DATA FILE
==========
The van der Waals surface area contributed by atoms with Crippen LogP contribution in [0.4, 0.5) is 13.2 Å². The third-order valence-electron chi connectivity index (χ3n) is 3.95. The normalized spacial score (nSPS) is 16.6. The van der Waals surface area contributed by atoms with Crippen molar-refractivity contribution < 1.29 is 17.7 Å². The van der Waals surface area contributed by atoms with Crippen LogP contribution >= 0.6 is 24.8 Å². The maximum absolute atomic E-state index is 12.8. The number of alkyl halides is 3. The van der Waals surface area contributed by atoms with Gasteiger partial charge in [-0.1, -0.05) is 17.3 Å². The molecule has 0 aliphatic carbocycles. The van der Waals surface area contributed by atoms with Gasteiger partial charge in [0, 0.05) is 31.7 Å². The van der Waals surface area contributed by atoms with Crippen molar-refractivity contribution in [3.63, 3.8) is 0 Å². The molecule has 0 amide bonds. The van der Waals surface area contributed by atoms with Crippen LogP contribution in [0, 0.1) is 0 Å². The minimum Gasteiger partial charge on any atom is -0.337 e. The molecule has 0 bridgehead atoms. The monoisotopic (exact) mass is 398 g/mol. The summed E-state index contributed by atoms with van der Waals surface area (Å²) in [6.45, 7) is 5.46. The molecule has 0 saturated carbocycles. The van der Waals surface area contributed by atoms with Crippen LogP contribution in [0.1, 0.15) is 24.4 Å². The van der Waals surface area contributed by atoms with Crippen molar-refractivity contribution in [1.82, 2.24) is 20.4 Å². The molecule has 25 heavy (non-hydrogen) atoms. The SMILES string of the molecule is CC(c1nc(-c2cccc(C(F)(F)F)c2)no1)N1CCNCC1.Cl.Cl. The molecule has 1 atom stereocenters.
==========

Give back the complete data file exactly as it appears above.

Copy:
The van der Waals surface area contributed by atoms with Crippen LogP contribution in [0.4, 0.5) is 13.2 Å². The third-order valence-electron chi connectivity index (χ3n) is 3.95. The normalized spacial score (nSPS) is 16.6. The van der Waals surface area contributed by atoms with Crippen molar-refractivity contribution < 1.29 is 17.7 Å². The van der Waals surface area contributed by atoms with Crippen LogP contribution >= 0.6 is 24.8 Å². The maximum absolute atomic E-state index is 12.8. The number of alkyl halides is 3. The van der Waals surface area contributed by atoms with Gasteiger partial charge in [-0.1, -0.05) is 17.3 Å². The molecule has 0 aliphatic carbocycles. The van der Waals surface area contributed by atoms with Gasteiger partial charge in [0, 0.05) is 31.7 Å². The van der Waals surface area contributed by atoms with Crippen molar-refractivity contribution in [3.63, 3.8) is 0 Å². The molecule has 0 amide bonds. The van der Waals surface area contributed by atoms with Crippen LogP contribution in [0, 0.1) is 0 Å². The minimum Gasteiger partial charge on any atom is -0.337 e. The molecule has 0 bridgehead atoms. The monoisotopic (exact) mass is 398 g/mol. The summed E-state index contributed by atoms with van der Waals surface area (Å²) in [6.45, 7) is 5.46. The molecule has 0 saturated carbocycles. The van der Waals surface area contributed by atoms with Crippen LogP contribution in [0.1, 0.15) is 24.4 Å². The van der Waals surface area contributed by atoms with Crippen molar-refractivity contribution in [1.82, 2.24) is 20.4 Å². The molecule has 25 heavy (non-hydrogen) atoms. The SMILES string of the molecule is CC(c1nc(-c2cccc(C(F)(F)F)c2)no1)N1CCNCC1.Cl.Cl. The molecule has 1 atom stereocenters.